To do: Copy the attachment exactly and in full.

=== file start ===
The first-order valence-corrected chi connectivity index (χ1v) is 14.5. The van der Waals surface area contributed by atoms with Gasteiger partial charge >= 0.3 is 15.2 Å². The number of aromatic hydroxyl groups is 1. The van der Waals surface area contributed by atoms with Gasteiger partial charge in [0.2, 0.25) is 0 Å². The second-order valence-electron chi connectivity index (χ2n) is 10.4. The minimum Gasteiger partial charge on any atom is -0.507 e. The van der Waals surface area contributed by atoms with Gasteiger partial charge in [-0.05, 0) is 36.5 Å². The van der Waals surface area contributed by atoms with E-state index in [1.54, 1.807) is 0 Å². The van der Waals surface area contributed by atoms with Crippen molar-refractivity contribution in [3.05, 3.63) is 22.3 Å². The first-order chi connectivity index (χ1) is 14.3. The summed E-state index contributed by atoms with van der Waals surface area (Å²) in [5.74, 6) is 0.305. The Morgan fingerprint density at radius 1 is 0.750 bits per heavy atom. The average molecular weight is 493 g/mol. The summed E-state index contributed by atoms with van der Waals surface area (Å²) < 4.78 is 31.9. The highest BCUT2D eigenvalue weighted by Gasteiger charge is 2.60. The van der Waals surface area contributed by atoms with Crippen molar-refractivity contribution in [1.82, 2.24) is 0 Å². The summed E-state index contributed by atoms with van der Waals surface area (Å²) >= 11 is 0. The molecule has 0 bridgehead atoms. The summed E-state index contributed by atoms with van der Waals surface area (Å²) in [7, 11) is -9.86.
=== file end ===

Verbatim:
The first-order valence-corrected chi connectivity index (χ1v) is 14.5. The van der Waals surface area contributed by atoms with Gasteiger partial charge >= 0.3 is 15.2 Å². The number of aromatic hydroxyl groups is 1. The van der Waals surface area contributed by atoms with Gasteiger partial charge in [0.2, 0.25) is 0 Å². The second-order valence-electron chi connectivity index (χ2n) is 10.4. The minimum Gasteiger partial charge on any atom is -0.507 e. The van der Waals surface area contributed by atoms with Gasteiger partial charge in [-0.05, 0) is 36.5 Å². The van der Waals surface area contributed by atoms with E-state index in [1.54, 1.807) is 0 Å². The van der Waals surface area contributed by atoms with Crippen molar-refractivity contribution in [3.05, 3.63) is 22.3 Å². The first-order chi connectivity index (χ1) is 14.3. The summed E-state index contributed by atoms with van der Waals surface area (Å²) in [5.74, 6) is 0.305. The Morgan fingerprint density at radius 1 is 0.750 bits per heavy atom. The average molecular weight is 493 g/mol. The summed E-state index contributed by atoms with van der Waals surface area (Å²) < 4.78 is 31.9. The highest BCUT2D eigenvalue weighted by Gasteiger charge is 2.60. The van der Waals surface area contributed by atoms with Crippen molar-refractivity contribution in [1.82, 2.24) is 0 Å². The summed E-state index contributed by atoms with van der Waals surface area (Å²) >= 11 is 0. The molecule has 0 bridgehead atoms. The summed E-state index contributed by atoms with van der Waals surface area (Å²) in [7, 11) is -9.86.